Pop-Up Art Loop
Principle: Money is not the issue
By Brendan Crain
To inject life into recession-smacked commercial districts in the Loop, the Chicago Loop Alliance (CLA) has been working with landlords to turn vacant storefronts into temporary public art spaces.
"At the beginning of 2009, we weren't planning on doing this," explained CLA Director Ty Tabing, when asked about how the CLA got into the pop-up art gallery business. "But with the retail climate being what it was, we started a pilot program in the summer of 2009."
Less than a year later, the so-called Pop-Up Art Loop project has created four downtown galleries in empty storefronts, a number that will double this spring.
Tabing notes that working with smaller, locally based landlords has been important, as they are more likely to be invested enough in the city to say “yes” to donating what might otherwise be revenue-generating square footage.
"We occupy a sort-of gray area," Tabing noted. "You don't really need a $200 business permit if you're only going to be in a space for two months." The CLA's role, then, has been to take care of the back-end of things – scout potential spaces, work with the building owners, and draw up temporary leases.
Most facets of the Pop-Up Art Loop project are coordinated without funding, proving once again the Placemaking principle that money is not the issue. Wherever there is a dedicated and determined group of citizens, innovative public spaces are always within reach. The CLA realized this early on and appealed to members of the city's existing arts scene with a simple pitch: free exhibit space in the heart of the city in exchange for time and effort – and, of course, art.
Co-Prosperity Sphere (C-PS), a Bridgeport-based collective, is one of these groups. For the next two months, C-PS will occupy a former Ritz Camera shop under the El tracks at 208 S. Wabash St. According to Ed Marszewski, co-director of C-PS, the turnaround was rapid: " [CLA] contacted us about two months ago. We found out we'd been selected two weeks ago, and we opened last Tuesday."
In the time their gallery – deemed the (Con)Temporary Art Space – will be open, C-PS plans to get as much out of the prime downtown location as possible. "The space functions in four ways," explained Emily Clayton, a C-PS collaborator who's serving as the events coordinator for the pop-up gallery. "There's a store selling publications from the [C-PS-run] Public Media Institute, a project mapping out interesting things that are going on around Chicago to create an alternative city guide, studio space where people can come in to work on Public Media Institute projects, and of course the gallery space. There's a lot going on, and we're excited to have as many people come in and collaborate as are interested."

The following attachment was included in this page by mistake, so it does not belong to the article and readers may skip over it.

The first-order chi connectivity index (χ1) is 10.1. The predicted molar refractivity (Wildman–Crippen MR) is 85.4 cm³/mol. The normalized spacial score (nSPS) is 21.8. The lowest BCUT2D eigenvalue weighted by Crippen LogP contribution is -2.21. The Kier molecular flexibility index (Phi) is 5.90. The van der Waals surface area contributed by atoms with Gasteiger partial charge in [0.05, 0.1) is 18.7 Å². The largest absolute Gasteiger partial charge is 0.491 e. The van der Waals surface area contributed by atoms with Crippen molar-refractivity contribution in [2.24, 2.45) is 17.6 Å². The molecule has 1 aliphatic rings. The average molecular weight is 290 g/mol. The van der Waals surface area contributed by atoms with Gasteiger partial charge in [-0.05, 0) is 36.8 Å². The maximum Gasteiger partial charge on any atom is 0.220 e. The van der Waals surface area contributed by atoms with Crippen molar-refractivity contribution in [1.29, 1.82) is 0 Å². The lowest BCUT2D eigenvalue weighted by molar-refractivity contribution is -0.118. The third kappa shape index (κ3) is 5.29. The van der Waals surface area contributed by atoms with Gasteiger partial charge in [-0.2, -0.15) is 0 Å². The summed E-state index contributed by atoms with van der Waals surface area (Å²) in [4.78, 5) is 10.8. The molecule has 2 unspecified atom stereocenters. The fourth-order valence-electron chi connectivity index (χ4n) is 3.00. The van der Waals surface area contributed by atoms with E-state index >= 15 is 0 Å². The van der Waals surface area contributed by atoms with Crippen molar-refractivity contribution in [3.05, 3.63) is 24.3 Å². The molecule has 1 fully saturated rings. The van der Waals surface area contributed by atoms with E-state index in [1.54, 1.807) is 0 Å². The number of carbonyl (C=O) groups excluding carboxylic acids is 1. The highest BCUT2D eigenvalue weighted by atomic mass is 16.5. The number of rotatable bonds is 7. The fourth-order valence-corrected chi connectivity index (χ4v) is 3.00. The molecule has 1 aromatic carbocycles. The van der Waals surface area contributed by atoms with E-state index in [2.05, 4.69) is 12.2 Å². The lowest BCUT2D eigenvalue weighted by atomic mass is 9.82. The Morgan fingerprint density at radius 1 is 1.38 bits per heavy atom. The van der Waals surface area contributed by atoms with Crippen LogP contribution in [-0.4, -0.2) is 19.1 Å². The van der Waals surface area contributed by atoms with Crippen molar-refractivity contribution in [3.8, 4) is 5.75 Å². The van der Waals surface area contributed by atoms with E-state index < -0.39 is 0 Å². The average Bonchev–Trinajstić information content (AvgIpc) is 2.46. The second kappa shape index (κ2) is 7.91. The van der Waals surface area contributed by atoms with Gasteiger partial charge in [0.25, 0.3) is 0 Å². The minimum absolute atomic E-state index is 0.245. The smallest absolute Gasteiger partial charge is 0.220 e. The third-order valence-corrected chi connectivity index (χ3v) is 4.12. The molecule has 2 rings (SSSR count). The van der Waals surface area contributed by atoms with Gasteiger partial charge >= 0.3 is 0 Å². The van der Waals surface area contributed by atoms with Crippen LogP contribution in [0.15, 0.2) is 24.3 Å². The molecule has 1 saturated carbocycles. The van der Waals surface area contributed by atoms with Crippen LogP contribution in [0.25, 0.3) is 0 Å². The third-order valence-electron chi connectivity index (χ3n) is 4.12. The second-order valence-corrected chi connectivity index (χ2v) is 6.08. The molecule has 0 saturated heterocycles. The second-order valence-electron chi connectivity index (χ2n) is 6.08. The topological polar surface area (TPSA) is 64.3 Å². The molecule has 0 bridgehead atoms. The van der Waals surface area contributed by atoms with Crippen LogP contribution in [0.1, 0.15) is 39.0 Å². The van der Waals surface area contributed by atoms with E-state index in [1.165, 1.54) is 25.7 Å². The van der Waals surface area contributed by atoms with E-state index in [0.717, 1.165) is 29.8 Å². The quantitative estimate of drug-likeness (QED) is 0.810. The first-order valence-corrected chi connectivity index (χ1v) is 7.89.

Marszewski echoed this sentiment: "Pop-Up Art Loop is a great way to use underutilized spaces. It's a difficult economic time for everyone, and it's always hard for artists to get exposure to new audiences. This project gets us into the Loop, where we can engage with people who wouldn't normally be exposed to what we're doing."
If you're starting to think something like Pop-Up Art Loop might be a great way to spruce up your neighborhood commercial strip, take heart. Tabing says that, while the CLA remains focused on the Loop, Chicago's Bureau of Cultural Affairs is interested in seeing pop-up galleries in other neighborhoods around the city; and WPB, the Wicker Park and Bucktown SSA, is already in the early planning stages of their own program. "There's room for growth with pop-up spaces," Tabing said. "The response from everyone has been very positive."